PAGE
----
I'm a doula and I support UC, though I haven't had the privilege yet.  I think if it was my own birth, I would want to have the freedom to be totally alone, have a female companion, have my husband there, or whatever else was working for me in the moment. 

 

That being said, I do have limits - I would only feel comfortable working with clients who had good prenatal care and an uncomplicated pregnancy, and were well educated in normal birth and how to recognize when things were going weird.   Most people I have met who consider UC are way more educated on birth than average, so I don't think that would be a problem!

 

(eta: sorry to post in such an ancient thread!  I hadn't realized it was so old :)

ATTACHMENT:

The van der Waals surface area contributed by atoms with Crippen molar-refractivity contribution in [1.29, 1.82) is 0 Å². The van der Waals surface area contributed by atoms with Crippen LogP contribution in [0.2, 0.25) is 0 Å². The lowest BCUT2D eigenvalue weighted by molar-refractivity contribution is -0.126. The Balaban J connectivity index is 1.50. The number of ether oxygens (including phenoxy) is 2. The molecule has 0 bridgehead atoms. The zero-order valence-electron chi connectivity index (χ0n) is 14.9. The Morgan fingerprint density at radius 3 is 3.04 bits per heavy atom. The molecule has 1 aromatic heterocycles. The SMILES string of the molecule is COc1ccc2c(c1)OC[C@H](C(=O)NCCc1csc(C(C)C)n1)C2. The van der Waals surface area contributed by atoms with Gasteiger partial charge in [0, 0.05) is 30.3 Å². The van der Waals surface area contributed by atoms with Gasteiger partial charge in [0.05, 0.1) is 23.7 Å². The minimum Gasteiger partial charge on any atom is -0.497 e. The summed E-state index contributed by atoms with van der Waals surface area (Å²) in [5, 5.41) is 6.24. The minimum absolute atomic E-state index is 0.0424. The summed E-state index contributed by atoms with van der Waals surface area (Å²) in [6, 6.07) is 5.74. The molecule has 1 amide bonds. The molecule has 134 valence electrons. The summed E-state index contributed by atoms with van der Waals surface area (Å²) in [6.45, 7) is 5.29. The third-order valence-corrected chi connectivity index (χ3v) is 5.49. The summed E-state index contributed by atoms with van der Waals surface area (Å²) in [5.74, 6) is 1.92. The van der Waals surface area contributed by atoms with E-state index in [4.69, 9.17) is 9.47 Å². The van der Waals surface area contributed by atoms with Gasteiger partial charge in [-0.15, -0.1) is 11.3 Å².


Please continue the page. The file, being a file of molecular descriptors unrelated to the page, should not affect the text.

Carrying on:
post #35 of 35

I had a doula (she was also a friend so it was like a female friend for support) for my UC and she and I both knew she wasn't acting as a "midwife".  She did labor support.  Lots of hip squeezes and counter pressure while my DH did things like keep the kids busy and put hot water in the pool from the stove. I liked it. It was an extra pair of hands to help.  When the time came to pushing she just sat back and took pictures and we did the rest.  It was great for us!